Cryptanalysis of the windows random number generator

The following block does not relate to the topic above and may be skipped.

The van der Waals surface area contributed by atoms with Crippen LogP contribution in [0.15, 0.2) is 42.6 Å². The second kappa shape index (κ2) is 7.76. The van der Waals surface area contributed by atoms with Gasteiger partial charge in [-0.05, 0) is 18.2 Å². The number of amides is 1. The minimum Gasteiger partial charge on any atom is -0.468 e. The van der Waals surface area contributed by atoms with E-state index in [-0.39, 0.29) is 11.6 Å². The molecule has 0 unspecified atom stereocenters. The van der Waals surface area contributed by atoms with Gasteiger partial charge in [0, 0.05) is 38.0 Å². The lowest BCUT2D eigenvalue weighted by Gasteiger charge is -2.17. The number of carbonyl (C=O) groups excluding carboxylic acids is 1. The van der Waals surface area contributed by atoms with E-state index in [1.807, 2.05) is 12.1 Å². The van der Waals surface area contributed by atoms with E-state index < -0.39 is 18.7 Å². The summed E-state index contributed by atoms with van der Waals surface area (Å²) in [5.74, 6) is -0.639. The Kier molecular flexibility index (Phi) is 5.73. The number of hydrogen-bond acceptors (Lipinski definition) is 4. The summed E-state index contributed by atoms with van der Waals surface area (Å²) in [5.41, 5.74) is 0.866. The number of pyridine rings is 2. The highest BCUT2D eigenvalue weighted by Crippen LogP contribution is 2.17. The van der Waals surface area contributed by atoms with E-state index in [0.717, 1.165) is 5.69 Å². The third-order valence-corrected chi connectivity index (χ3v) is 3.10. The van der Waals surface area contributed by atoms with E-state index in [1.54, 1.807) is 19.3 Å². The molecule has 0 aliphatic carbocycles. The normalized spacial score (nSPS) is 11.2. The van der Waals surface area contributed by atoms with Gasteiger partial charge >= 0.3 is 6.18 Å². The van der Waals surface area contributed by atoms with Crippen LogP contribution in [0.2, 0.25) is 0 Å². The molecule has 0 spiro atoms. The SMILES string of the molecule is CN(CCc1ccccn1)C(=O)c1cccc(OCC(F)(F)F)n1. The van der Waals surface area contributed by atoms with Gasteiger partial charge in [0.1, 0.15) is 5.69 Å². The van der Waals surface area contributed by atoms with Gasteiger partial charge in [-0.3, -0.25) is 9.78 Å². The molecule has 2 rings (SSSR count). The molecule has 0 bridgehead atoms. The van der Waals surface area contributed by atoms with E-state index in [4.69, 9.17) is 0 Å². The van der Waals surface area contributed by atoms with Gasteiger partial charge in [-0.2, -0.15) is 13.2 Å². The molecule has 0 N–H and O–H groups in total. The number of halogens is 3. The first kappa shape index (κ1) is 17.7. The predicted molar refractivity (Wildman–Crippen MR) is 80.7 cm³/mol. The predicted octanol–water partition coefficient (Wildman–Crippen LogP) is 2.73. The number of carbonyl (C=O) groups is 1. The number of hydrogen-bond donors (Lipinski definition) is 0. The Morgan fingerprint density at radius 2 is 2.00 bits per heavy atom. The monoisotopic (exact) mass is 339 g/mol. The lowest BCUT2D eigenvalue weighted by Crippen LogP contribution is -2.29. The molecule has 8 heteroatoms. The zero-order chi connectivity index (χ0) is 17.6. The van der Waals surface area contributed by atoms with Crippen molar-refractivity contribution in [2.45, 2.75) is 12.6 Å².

The pseudo-random number generator (PRNG) used by the Windows operating system is the most commonly used PRNG. The pseudo-randomness of the output of this generator is crucial for the security of almost any application running in Windows. Nevertheless, its exact algorithm was never published. We examined the binary code of a distribution of Windows 2000, which is still the second most popular operating system after Windows XP. (This investigation was done without any help from Microsoft.) We reconstructed, for the first time, the algorithm used by the pseudo-random number generator (namely, the function CryptGenRandom). We analyzed the security of the algorithm and found a on-trivial attack: given the internal state of the generator, the previous state can be computed in O(223) work (this is an attack on the forward-security of the generator, an O(1) attack on backward security is trivial). The attack on the forward-security demonstrates that the design of the generator is flawed, since it is well known how to prevent such attacks. We also analyzed the way in which the generator is run by the operating system, and found that it amplifies the effect of the attacks. As a result, learning a single state may reveal 128 Kbytes of the past and future output of the generator. The implication of these findings is that a buffer overflow attack or a similar attack can be used to learn a single state of the generator, which can then be used to predict all random values, such as SSL keys, used by a process in all its past and future operation. This attack is more severe and more efficient than known attacks, in which an attacker can only learn SSL keys if it is controlling the attacked machine at the time the keys are used.